The Unique Challenges Faced by Social Workers in Rural Communities
Not every social worker’s day-to-day workload looks the same. From working with policymakers to individual families, there are countless career paths a degree in social work can take them. While each environment has its own benefits and drawbacks, the challenges faced by social workers in rural communities can have a significant impact on how they work.
Often, rural social work professionals find themselves to be one of the only forms of support available to their clients. While there are a number of resources designated specifically for these communities, including from the Federal Office of Rural Health Policy, these social workers still find themselves challenged in ways those in urban environments do not. To better understand the differences, we have detailed some of the major difficulties impacting social work in rural communities.
One the biggest challenges in rural social work is a logistical one. In many parts of the U.S., the distance between clients can span as much as 100 miles. While this physical distance can be tiring for the social worker, it can also present numerous barriers for the clients to access services: The cost of vehicle maintenance and fuel can be prohibitive, and rural areas often lack the public transportation infrastructure to make cheaper travel a feasible option. Traveling these distances with less than reliable transportation can lead to missed appointments, the inability to access necessary medication and complications in finding needed child care.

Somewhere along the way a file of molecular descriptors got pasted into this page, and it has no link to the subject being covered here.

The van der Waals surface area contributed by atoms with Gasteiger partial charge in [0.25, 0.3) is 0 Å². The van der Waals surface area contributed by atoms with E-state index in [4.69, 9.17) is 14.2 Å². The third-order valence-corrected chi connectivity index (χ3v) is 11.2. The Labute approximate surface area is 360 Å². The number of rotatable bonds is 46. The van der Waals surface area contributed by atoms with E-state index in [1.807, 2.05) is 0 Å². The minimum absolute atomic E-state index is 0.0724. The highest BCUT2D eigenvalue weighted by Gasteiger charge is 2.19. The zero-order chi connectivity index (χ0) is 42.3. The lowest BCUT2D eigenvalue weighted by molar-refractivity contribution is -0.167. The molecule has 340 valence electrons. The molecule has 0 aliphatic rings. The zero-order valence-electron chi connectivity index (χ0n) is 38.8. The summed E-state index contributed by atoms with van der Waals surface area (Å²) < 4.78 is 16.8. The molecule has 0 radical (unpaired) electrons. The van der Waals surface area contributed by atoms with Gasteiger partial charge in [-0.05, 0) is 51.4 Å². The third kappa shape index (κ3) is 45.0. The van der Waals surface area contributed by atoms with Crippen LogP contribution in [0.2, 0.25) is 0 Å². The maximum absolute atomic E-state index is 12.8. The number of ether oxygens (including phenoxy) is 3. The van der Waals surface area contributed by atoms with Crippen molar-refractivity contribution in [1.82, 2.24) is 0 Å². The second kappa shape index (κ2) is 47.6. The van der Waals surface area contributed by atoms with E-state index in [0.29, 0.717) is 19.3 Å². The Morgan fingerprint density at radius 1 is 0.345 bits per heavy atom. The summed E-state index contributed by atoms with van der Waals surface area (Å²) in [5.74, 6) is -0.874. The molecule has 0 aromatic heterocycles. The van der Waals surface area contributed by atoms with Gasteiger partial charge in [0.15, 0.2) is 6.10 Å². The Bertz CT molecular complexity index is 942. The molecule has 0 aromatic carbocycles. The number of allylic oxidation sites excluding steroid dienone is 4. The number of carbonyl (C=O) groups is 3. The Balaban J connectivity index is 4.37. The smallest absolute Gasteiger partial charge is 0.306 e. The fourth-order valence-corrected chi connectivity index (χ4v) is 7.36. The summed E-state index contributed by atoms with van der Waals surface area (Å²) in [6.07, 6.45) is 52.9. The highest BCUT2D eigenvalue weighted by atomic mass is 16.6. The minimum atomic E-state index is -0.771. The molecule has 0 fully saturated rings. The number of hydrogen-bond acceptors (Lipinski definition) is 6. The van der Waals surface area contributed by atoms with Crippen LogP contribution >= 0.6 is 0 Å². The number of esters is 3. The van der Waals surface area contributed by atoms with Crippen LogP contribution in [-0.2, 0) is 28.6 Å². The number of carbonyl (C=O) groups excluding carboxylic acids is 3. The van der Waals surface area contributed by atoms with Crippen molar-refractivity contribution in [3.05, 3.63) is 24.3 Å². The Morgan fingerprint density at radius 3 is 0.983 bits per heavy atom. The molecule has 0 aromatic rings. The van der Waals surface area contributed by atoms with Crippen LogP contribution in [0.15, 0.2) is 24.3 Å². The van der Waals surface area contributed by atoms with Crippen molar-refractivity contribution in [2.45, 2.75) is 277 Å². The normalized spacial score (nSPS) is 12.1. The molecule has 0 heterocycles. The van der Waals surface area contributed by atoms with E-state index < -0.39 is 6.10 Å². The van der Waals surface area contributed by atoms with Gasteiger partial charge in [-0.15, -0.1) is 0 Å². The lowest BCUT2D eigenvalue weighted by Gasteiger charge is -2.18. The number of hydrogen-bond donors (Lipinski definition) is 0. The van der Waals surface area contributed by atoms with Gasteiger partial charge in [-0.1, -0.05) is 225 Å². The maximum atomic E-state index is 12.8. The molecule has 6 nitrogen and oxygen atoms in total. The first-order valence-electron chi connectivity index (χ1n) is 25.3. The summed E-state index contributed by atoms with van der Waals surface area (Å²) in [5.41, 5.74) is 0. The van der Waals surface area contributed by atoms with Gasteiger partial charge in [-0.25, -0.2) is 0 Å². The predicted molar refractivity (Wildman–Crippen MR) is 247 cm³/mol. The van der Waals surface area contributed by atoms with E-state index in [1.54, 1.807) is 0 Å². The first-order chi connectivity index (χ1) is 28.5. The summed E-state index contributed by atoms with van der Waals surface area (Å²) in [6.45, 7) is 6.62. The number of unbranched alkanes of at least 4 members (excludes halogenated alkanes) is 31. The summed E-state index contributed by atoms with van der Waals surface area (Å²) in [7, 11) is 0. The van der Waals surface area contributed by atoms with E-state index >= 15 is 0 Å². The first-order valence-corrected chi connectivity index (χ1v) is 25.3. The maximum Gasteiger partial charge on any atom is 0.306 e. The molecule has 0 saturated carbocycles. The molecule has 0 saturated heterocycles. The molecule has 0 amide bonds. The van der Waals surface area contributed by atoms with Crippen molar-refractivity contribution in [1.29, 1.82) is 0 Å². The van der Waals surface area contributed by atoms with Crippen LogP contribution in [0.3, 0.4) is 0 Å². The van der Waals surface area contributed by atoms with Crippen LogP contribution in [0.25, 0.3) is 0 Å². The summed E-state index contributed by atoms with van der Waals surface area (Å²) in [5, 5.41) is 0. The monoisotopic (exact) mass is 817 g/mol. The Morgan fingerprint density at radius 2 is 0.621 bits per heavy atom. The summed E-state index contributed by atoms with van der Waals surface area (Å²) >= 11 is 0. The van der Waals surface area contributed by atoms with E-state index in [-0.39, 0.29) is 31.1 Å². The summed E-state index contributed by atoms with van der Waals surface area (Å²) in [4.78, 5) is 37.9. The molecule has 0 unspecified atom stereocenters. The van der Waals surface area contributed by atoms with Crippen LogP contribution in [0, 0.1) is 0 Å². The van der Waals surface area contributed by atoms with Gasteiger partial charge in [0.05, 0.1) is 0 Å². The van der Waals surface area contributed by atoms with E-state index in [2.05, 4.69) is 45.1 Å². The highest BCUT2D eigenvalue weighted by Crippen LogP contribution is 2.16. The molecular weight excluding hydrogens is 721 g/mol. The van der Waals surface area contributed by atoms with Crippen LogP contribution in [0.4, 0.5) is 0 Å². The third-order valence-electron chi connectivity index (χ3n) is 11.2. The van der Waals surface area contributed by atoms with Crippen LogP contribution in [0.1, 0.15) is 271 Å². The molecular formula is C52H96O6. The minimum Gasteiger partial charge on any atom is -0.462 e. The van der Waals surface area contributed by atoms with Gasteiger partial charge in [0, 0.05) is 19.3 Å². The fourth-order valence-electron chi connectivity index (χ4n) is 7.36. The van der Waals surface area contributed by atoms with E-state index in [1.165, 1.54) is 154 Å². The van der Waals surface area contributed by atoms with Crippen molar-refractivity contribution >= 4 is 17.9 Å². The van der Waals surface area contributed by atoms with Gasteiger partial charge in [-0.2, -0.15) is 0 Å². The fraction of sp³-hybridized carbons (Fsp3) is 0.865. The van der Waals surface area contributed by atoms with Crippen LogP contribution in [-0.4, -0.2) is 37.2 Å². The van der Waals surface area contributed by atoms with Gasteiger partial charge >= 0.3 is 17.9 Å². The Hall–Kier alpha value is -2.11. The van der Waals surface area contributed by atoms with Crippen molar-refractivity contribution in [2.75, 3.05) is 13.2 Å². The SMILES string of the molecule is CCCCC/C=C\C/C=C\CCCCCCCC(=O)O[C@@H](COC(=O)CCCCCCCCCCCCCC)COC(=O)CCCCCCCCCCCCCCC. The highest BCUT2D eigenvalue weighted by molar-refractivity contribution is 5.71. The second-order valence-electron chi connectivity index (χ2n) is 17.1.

Conducting sessions over telephone or via video calls can be a potential solution to these problems. However, some individuals might not feel comfortable with new forms of technology, and many remote areas lack the infrastructure to provide reliable internet service. Privacy experts also worry about the security of personal devices, and many insurers are slow to cover telemedicine.1
Maintaining confidentiality and appropriate boundaries is a very important concern in rural social work. In many small communities where there can be a stigma associated with mental illness, clients are often worried about having their car identified outside of a social worker or therapist’s office and becoming the subject of rumors.
One of the other challenges faced by social workers is that they usually live in the same community as their clients. That means crossing paths outside of a session is a much more common occurrence. A brief run-in at the grocery store can be easy to navigate, but having a child in the same class presents more nuanced complications.
These dual relationships can potentially jeopardize the client’s confidentiality and the treatment they receive. It is essential for appropriate boundaries to be set up early in the therapeutic relationship, so awkward scenarios can be scripted or avoided entirely. Ideally, arrangements can be made so another mechanic services a social worker’s car, or the two can decide in advance the most comfortable way to approach run-ins at restaurants, school functions or parties. Sometimes the solution is not always as straightforward: Rural communities often don’t have many options for schools or sometimes for mechanics either. In those situations, clear communication and understanding is key.2